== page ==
Skip to main content
Please enter a legal issue and/or a location
Begin typing to search, use arrow keys to navigate, use enter to select

Find a Lawyer

More Options

Suzanne Hart's NYC Elevator Death a Criminal Act?

By Andrew Chow, Esq. on February 27, 2012 | Last updated on March 21, 2019

A repair crew's alleged violations of city code preceded Suzanne Hart's horrific death in a New York City elevator shaft, a city investigation has found. Criminal charges are possible.

Crews with Transel Elevator Inc. purposely disabled a safety device to access the elevator while making repairs Dec. 14, and allowed the elevator to move with its doors open, the city's Buildings Department found in its investigation, according to The New York Times.

But as crews completed their work, they failed to re-enable the safety device, investigators found. Transel's license has been suspended, and the firm was cited for endangering public safety, the New York Daily News reports.

Manhattan's district attorney is also considering possible criminal charges, according to the Daily News.

The possible charges are likely in response to the Transel Elevator crew's alleged violations of city code, The Times reports. Specifically, the crew allegedly failed to post warnings that elevator repairs were underway, and failed to call the Buildings Department for a required inspection before allowing the elevator to resume service.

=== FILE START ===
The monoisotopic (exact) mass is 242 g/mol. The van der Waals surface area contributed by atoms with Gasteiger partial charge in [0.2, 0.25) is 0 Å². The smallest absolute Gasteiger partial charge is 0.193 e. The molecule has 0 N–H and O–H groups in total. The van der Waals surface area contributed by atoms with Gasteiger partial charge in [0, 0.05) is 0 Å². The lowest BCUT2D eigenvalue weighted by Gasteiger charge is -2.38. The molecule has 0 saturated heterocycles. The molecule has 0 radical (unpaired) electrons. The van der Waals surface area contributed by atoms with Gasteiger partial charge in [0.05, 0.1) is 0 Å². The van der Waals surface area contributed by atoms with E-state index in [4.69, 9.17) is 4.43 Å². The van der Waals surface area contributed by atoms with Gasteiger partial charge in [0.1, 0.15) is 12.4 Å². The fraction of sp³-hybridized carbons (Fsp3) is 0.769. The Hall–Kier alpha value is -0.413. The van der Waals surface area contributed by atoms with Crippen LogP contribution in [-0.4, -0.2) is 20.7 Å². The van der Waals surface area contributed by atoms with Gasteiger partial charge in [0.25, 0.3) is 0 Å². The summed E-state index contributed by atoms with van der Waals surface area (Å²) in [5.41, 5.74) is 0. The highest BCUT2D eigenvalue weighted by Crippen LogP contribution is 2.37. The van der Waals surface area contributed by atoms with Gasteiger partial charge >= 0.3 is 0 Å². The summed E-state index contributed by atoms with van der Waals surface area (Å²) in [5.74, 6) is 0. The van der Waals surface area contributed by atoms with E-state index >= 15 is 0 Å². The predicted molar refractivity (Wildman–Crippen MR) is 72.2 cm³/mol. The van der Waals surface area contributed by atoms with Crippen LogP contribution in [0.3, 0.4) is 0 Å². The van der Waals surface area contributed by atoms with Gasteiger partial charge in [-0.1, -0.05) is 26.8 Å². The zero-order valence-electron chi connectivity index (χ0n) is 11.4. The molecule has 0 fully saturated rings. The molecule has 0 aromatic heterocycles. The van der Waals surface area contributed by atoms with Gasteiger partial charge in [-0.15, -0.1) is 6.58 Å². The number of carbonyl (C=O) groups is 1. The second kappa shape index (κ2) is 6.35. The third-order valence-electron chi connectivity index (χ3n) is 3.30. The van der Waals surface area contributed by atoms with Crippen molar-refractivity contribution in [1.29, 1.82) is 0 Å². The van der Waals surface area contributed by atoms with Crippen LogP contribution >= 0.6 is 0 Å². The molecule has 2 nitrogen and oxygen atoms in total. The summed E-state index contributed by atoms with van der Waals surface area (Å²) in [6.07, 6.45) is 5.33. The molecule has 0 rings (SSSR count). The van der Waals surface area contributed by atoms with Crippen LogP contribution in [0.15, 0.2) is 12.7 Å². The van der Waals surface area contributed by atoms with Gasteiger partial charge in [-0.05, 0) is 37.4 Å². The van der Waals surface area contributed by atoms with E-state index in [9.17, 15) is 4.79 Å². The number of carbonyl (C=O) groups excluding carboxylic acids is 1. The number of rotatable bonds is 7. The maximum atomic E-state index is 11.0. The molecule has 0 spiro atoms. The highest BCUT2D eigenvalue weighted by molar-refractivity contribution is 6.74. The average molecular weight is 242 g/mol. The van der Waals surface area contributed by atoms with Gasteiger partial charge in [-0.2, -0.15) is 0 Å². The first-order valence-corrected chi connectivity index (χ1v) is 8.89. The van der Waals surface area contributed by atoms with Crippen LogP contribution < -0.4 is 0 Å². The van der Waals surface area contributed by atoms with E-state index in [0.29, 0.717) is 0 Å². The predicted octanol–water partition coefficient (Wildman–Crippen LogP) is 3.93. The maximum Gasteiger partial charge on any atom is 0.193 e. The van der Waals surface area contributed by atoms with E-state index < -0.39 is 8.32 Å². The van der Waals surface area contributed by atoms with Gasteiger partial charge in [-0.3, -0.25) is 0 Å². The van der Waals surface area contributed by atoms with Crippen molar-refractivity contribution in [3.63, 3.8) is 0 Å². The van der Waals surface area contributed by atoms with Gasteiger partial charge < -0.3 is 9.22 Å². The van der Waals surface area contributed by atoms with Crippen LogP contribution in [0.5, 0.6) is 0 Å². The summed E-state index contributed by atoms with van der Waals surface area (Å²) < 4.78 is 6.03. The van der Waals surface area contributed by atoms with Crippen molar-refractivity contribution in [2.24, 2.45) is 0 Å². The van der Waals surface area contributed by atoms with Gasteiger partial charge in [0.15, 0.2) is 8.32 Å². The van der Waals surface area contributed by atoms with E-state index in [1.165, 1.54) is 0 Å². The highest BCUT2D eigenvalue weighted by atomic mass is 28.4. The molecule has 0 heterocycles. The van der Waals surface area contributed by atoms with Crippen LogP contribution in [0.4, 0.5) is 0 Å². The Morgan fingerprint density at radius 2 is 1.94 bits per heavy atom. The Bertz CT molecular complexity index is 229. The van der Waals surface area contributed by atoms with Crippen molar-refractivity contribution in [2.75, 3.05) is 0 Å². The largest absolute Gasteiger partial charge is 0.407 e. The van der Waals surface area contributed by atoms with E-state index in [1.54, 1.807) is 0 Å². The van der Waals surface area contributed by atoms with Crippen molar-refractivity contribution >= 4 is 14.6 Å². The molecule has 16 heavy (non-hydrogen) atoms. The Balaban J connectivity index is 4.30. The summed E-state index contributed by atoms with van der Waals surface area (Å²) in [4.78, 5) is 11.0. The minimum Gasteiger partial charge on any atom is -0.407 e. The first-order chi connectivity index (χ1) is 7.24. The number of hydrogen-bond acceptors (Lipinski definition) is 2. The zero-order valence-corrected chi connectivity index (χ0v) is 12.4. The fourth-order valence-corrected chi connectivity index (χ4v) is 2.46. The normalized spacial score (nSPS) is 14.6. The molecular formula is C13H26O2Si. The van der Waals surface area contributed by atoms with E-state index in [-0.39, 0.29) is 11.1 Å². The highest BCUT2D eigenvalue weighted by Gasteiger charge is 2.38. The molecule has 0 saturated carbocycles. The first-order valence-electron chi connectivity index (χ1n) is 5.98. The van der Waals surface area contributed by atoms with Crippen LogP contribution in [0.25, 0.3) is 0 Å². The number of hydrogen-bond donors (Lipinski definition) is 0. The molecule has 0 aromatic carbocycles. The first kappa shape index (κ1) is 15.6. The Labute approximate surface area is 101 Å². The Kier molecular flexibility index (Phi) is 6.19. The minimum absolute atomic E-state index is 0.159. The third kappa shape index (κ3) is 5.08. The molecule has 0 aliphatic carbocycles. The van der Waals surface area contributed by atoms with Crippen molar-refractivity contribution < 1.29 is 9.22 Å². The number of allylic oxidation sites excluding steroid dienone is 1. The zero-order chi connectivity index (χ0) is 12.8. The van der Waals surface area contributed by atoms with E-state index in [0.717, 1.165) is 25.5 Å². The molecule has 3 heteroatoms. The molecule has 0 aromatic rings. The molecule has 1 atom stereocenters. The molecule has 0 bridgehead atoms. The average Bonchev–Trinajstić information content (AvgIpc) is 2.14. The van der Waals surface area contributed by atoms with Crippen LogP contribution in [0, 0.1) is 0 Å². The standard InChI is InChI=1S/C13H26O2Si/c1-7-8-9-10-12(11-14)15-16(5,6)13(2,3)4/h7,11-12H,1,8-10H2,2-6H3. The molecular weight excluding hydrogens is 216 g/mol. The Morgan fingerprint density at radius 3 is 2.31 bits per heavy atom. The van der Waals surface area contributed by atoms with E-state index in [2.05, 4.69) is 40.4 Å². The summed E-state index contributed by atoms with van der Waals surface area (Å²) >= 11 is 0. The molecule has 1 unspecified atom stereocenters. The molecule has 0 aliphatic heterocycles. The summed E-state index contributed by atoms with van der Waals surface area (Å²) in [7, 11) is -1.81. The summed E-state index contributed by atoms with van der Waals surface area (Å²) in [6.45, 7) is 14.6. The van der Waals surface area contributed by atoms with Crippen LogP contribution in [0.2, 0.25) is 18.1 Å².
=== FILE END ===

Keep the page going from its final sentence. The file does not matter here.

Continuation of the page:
In Suzanne Hart's elevator death, timing was also a factor. Surveillance video shows Transel repair crews leaving the building at 9:55 a.m., The Times reports. Just one minute later, Hart stepped into the elevator and was killed.

The city's findings, and possible criminal consequences, will also affect civil lawsuits in connection with Suzanne Hart's NYC elevator death. The repair crew's alleged failures seem to suggest they breached a duty of care in handling the elevator's repair, which could make them liable for damages in a negligence suit.

Related Resources:

You Don’t Have To Solve This on Your Own – Get a Lawyer’s Help

Meeting with a lawyer can help you understand your options and how to best protect your rights. Visit our attorney directory to find a lawyer near you who can help.

Or contact an attorney near you:
Copied to clipboard